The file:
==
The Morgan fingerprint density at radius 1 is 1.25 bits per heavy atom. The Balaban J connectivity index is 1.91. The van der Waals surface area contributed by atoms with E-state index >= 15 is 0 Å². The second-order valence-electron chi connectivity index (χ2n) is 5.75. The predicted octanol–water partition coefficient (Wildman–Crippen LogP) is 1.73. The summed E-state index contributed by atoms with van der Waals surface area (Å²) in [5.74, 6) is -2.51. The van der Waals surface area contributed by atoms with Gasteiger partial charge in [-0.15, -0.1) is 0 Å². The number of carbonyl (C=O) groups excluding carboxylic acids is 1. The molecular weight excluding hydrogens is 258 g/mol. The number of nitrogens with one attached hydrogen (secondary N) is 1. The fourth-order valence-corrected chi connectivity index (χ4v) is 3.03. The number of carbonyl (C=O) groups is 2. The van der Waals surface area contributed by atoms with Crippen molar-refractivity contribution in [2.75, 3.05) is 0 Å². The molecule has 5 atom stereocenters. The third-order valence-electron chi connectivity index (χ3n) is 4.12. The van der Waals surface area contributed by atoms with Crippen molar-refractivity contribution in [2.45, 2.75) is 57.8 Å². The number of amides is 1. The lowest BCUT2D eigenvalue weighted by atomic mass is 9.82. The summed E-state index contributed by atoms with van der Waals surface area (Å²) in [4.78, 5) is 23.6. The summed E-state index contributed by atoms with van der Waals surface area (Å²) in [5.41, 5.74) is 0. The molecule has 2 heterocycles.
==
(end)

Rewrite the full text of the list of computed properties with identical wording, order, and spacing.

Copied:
The Morgan fingerprint density at radius 1 is 1.25 bits per heavy atom. The Balaban J connectivity index is 1.91. The van der Waals surface area contributed by atoms with E-state index >= 15 is 0 Å². The second-order valence-electron chi connectivity index (χ2n) is 5.75. The predicted octanol–water partition coefficient (Wildman–Crippen LogP) is 1.73. The summed E-state index contributed by atoms with van der Waals surface area (Å²) in [5.74, 6) is -2.51. The van der Waals surface area contributed by atoms with Gasteiger partial charge in [-0.15, -0.1) is 0 Å². The number of carbonyl (C=O) groups excluding carboxylic acids is 1. The molecular weight excluding hydrogens is 258 g/mol. The number of nitrogens with one attached hydrogen (secondary N) is 1. The fourth-order valence-corrected chi connectivity index (χ4v) is 3.03. The number of carbonyl (C=O) groups is 2. The van der Waals surface area contributed by atoms with Crippen molar-refractivity contribution in [2.75, 3.05) is 0 Å². The molecule has 5 atom stereocenters. The third-order valence-electron chi connectivity index (χ3n) is 4.12. The van der Waals surface area contributed by atoms with Crippen molar-refractivity contribution in [2.45, 2.75) is 57.8 Å². The number of amides is 1. The lowest BCUT2D eigenvalue weighted by atomic mass is 9.82. The summed E-state index contributed by atoms with van der Waals surface area (Å²) in [4.78, 5) is 23.6. The summed E-state index contributed by atoms with van der Waals surface area (Å²) in [5.41, 5.74) is 0. The molecule has 2 heterocycles.